Monday, 6 March 2017

Jacques Callot’s etching, “Avarice”, 1618–c.1625


Jacques Callot (1592– 1635)
“Avaritia” (Avarice), 1618–c.1625, from the series of seven plates, “The Seven Deadly Sins”
Etching (with some engraving) on laid paper trimmed on, or within, the platemark.
Size:  (slightly irregularly cut sheet) 7.7 x 5.8 cm
Lettered with title

Meaume 1860 163.I (Meaume, Édouard 1860, "Recherches sur la vie et les ouvrages de Jacques Callot", 2 volumes, Paris); Lieure 1927 360.I (Lieure, J, 1927. “Jacques Callot”, 3 vols, Paris, Editions de la Gazette des Beaux-Arts)

The British Museum offers the following description of this print:
“Avarice: old female figure, turned to right, holding a bag of coins and looking at one through spectacles; with demon hovering over, and toad and riches at his feet; on white ground.” (http://www.britishmuseum.org/research/collection_online/collection_object_details.aspx?objectId=1560727&partId=1&searchText=callot+Avaritia&page=1)

The curator of the BM offers the following information about the series:
“From a series of seven plates representing the deadly sins; according to Felibien, the plates were engraved after Poccetti, but this remain to be confirmed.
The series may have been executed after Callot's return in Nancy, or while he was still in Florence (Meaume, for one, dates it from 1620); some of the figures are indeed reminiscent of the demons in the temptation of St Anthony he engraved during his stay in the Italian city.” (http://www.britishmuseum.org/research/collection_online/collection_object_details.aspx?objectId=1560608&partId=1&searchText=deadly+sins&page=1)

Condition: crisp, faultless impression (undoubtedly a lifetime impression based on the quality) trimmed on, or within, the platemark. The print is in near pristine condition and hinged to a mount support.

I am selling this VERY small etching with a very powerful image for AU$200 (currently US$151.82/EUR143.40/GBP123.76 at the time of this listing) including postage and handling to anywhere in the world.
If you are interested in purchasing this iconic image of greed, please contact me (oz_jim@printsandprinciples.com) and I will send you a PayPal invoice to make the payment easy.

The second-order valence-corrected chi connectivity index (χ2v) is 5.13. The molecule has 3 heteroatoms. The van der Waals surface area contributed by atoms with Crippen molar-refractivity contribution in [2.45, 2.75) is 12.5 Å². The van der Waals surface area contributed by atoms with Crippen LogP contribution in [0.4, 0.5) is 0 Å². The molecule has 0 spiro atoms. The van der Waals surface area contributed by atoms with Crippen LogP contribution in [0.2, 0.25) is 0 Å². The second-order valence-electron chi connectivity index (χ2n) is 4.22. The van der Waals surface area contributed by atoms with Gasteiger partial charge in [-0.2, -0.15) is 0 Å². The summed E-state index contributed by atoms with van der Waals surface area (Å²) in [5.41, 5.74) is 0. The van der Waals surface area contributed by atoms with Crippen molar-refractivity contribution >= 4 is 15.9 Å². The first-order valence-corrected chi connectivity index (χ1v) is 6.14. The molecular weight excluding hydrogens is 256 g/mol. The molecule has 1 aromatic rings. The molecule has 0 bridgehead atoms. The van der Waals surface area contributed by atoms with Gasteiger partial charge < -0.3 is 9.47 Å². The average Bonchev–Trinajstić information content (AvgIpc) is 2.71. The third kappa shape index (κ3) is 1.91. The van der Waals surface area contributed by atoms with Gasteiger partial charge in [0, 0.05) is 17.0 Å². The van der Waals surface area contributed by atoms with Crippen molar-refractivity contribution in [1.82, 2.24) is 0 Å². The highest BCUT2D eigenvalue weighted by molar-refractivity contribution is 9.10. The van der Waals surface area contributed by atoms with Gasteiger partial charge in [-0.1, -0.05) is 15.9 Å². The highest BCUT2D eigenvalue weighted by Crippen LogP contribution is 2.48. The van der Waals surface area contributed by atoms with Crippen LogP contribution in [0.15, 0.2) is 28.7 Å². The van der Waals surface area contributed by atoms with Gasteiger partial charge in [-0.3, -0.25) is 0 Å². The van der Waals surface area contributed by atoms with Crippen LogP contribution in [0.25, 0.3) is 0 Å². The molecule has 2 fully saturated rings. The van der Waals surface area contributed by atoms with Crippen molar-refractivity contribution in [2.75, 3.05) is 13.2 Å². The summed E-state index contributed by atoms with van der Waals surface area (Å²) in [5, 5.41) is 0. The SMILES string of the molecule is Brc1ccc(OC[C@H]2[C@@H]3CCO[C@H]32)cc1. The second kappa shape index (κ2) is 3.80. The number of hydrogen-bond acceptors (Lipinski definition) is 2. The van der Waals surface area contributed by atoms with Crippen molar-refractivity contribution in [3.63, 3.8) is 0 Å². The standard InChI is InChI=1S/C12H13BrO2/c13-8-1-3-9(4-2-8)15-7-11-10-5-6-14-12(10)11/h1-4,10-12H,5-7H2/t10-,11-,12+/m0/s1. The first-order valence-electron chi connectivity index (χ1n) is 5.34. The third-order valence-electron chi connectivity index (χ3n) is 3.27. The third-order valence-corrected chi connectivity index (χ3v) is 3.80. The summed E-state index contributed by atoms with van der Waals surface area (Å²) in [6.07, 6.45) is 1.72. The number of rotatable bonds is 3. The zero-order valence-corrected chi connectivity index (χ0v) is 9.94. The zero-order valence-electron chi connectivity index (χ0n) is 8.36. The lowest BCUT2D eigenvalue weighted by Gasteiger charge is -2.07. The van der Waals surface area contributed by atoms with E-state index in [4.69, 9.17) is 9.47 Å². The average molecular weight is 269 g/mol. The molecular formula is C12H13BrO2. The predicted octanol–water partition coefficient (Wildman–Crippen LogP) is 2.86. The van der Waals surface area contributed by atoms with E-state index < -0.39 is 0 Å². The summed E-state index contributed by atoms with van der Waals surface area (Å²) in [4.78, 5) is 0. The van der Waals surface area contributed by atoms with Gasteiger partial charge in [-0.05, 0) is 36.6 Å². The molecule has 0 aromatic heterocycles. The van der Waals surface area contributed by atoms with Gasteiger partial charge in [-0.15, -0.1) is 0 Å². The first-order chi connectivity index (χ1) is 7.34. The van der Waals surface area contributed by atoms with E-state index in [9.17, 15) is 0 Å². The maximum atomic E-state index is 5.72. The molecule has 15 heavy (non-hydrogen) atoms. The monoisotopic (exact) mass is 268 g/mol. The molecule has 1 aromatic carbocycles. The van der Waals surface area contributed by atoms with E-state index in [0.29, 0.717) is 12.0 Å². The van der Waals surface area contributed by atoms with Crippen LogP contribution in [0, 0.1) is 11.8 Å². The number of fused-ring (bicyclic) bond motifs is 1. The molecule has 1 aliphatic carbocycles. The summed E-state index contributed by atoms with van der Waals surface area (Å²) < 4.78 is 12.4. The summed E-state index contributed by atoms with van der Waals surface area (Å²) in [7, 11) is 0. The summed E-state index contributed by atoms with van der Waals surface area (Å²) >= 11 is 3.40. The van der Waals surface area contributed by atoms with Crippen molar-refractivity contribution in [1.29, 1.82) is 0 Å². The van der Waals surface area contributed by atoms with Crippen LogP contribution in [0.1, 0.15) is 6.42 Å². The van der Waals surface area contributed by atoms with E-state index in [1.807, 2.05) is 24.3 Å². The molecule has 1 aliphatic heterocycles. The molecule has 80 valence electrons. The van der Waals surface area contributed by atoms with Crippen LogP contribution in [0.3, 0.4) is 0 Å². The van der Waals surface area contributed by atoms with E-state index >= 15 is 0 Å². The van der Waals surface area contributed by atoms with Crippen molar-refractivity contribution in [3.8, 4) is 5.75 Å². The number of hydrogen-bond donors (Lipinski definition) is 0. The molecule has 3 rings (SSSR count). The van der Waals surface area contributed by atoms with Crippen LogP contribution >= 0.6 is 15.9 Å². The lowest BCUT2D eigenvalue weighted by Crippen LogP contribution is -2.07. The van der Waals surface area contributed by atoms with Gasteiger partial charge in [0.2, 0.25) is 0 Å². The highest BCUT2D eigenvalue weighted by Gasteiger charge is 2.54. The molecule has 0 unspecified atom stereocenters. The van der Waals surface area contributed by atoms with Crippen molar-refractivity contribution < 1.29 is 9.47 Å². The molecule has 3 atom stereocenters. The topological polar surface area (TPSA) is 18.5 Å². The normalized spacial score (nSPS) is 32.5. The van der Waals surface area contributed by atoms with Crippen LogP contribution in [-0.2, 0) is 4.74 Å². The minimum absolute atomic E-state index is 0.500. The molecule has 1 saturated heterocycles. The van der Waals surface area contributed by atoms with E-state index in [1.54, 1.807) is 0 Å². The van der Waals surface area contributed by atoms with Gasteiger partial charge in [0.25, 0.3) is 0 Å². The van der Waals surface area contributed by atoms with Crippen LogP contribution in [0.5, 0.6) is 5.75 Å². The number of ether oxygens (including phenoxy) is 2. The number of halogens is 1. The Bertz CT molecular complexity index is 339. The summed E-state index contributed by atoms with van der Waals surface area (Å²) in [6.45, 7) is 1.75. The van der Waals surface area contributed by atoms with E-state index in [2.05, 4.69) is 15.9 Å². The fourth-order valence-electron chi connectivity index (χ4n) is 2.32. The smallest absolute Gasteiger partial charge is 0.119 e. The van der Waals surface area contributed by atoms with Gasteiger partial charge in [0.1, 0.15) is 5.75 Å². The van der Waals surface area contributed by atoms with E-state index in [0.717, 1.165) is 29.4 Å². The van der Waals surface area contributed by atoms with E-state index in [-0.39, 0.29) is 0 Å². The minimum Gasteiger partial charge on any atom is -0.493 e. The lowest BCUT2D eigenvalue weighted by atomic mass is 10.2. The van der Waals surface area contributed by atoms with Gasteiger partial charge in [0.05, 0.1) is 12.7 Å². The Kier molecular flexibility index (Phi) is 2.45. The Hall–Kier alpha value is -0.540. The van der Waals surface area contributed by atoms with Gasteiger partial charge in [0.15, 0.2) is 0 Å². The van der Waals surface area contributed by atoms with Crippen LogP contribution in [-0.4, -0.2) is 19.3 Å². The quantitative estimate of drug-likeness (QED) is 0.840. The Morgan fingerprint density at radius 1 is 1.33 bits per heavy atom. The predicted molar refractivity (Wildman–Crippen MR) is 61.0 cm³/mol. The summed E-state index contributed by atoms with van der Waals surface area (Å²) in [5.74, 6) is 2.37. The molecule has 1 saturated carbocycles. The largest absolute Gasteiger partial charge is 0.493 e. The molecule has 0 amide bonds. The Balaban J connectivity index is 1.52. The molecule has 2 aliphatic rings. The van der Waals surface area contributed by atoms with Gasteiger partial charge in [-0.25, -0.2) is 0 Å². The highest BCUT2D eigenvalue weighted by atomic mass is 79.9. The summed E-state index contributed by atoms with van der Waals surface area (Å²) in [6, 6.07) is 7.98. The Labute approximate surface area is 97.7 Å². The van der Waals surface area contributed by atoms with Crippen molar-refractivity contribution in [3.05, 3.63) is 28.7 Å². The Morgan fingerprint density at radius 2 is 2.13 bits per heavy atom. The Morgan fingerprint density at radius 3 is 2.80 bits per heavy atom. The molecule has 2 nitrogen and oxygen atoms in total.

This print has been sold


There are two reasons why I am showing a stamp beside this print. The first is to illustrate by the comparison how small the etching is in physical size. The second reason is to explain why Callot is so celebrated as a printmaker: he is one of the very few artists who have the distinction of being able inscribe on an etching plate (viz. “Handball on the Piazza Croce”) no bigger than four postage stamps, what the French scholar Sadoul claims are “four or five hundred figures, twenty horses, and ten carriages or wagons” (see Howard Daniel’s 1974, “Callot’s Etchings”, p. xvi). Although I worry about Sadoul’s need to make such a tally, this is an incredible achievement! (For those who may wish to verify Sadoul’s claim, the British Museum holds a copy of the print under discussion: http://www.britishmuseum.org/research/collection_online/collection_object_details/collection_image_gallery.aspx?assetId=118679001&objectId=1563659&partId=1

Beyond Callot's incredible dexterity to add detail to minute etching plates, he is even more famous for the technical advances that he made to the art of etching.

Arguably, his most significant advance was the development of a new type of etching needle: the “échoppe”. This specialised needle has an elliptical end allowing an etcher to create swelling lines in the manner of an engraver’s strokes. Understandably, Callot’s invention of the échoppe is a milestone in the history of printmaking.

Another major technical achievement was Callot's use lute-maker’s varnish as an etching plate ground. According to Wikipedia, this stronger ground than the previous wax-based formulas “enabled lines to be etched more deeply, prolonging the life of the plate in printing, and also greatly reducing the risk of ‘foul-biting" (https://en.wikipedia.org/wiki/Jacques_Callot).

There is one more very important advance, and this was Callot’s practice of stopping out lines during the etching process so that the line work in his prints had a greater variation of tonal strengths.





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